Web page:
I keep meaning to post about how some of my Catholic homeschooling mama friends and I are celebrating the Garden of the Good Shepherd with our children! When we heard that Jessica and Charlotte were doing once-a-week parties instead of every day activities, we were elated at the prospect of simplification!
If you have no idea of what I write, you can visit Shower of Roses or Waltzing Matilda to learn more! The calendar is available for purchase hereand here, but you can print your own stickers and follow the directions to make your own poster here, too.
What We're Doing
We took the ideas from these two blogs from previous years and this year's recipes and are rotating homes hosting our very own Good Shepherd Garden Parties every Monday afternoon (the day that worked best for everyone because our children all take gymnastics together that day). Each party includes snacks, stories, crafts, etc... corresponding to the symbols for the coming week's stickers. Each mom only has to plan and host one party, because there are seven families participating (how cool is that?)!
We have the LTP poster, but the stickers are beginning to tear after two years of use, so I printed our own for this year. Each day with my children, I am still putting the symbol stickers on the poster, reading the reflection that comes with the store-bought calendar, and reading the Scripture. Inspired by Charlotte's idea to put the reflection and stickers in plastic eggs, each morning I hide an egg in our schoolroom for the children to find (or two or three, since we sometimes get behind like after the weekend). They take turns coloring the stickers while I read the reflection and Scripture and put it on our homemade poster. This has been very popular! And, I just don't have a good place to hang the eggs like she did, although it looks beautiful!
I hosted our first garden party. First, I welcomed everyone and wished the children a Merry Christmas (it was the day after Easter Sunday), confusing them even more by pulling out and reading The Legend of the Candy Cane. We talked about the candy cane representing a shepherd's crook, which led nicely into that day's symbol. I shared a little bit more about Jesus as the Good Shepherd and how the calendar works. Before the meeting, I had made prayer cards with a picture of our archbishop for the families to take home and remember our bishops are our shepherds, too.
Then, we popped some popcorn with our air popper and used the same discussion Jessica had last year about keeping the sheep (us) in the sheepfold (the bowl) and how the ones that fly across the kitchen (many of the children had never seen an air popper do this, so it was quite entertaining) are like when we wander away and sin. We used the Jerusalem's Gate craft from Little Saints (basically the children decorated a coloring page of heaven's gate with crayons, glitter, and cotton) and this quilling activity of a Sheep Notecard holder as our crafts. Each child chose one to complete, eating popcorn as they worked. Some took their quilling home to finish.
Next, I gathered the children for the story of Saint Francis and the Wolf and talked about keeping the sheep safe. Since it was common knowledge that wolves eat sheep, we closed by passing out lamb cupcakes for the children to devour like hungry wolves!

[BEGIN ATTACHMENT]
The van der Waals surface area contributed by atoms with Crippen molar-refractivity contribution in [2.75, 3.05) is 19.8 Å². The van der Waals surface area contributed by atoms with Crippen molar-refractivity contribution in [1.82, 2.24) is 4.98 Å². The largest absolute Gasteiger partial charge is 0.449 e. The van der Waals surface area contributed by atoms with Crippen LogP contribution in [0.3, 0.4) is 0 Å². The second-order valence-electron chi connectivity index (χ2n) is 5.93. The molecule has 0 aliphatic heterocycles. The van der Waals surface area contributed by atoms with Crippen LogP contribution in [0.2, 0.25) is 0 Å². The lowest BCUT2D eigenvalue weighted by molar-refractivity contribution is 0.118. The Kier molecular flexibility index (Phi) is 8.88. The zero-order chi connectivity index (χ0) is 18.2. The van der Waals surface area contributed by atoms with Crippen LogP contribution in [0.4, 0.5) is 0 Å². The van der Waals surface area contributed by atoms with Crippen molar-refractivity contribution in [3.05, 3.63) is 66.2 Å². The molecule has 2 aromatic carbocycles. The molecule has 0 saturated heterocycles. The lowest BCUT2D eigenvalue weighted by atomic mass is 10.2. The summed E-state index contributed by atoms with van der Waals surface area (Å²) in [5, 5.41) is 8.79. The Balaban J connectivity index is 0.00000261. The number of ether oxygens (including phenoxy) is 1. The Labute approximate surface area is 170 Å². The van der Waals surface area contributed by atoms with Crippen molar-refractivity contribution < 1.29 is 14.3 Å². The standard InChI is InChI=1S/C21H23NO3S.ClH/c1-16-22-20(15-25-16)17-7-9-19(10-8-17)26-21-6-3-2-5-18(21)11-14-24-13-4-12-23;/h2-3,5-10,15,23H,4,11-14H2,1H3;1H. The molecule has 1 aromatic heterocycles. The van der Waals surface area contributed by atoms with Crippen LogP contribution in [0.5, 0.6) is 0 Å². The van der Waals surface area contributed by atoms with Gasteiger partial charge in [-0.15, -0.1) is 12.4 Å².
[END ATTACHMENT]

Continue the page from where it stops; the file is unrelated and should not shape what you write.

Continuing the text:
Everything was kept very simple and worked very well. It was easy to plan and easy to do!
This week, another mom hosted. I am pretty sure she won't mind if I post what she did. She started out by showing the children her completed sticker poster focusing on the Lord's Table. She talked about how to demonstrate hospitality by setting the table and sharing a meal with guests. She had a handout of a place setting to give the children to take home and practice setting the table. She also read the adorable poem "Hey Diddle, Diddle! The Plate's in the Middle!" from Everyday Graces: A Child's Book Of Good Manners.
After demonstrating good hospitality by offering the children each a chair, she served yummy biscuits with butter and honey. She took croissant rolls and biscuits and split them in two, putting in honey and butter before baking. While the children ate, she read It Looked Like Spilt Milk by Charles Shaw which is a favorite, demonstrated by the accompanying recitation she had (and appears to be out of print :( so check your library).
Next, the children used purple paint to make fingerprint bunches of grapes. She gave them a Scripture verse to glue on the page when they were done. This was great! After a little break, she pulled out huge trays of fruit for the children to enjoy and wowed them with the old presliced banana trick! While they devoured the fruit, she asked them questions from a fruit quiz she had found on Enchanted Learning. Very fun!
Not Too Late!
As you can see, we are keeping it easy like Jessica and Charlotte, but we modified their idea to include more than just food but still only one thing for each symbol. I'll try to post photos if any of my cohorts have some. As you may have figured out by now, one of my blogging faults is forgetting to use my camera to capture such fun moments!
It's not too late to join the fun! We've only just begun the second week of Easter, and there are seven whole weeks. Check out the links and see what will work for your children! This is such a fun way to remember all 50 days of Easter!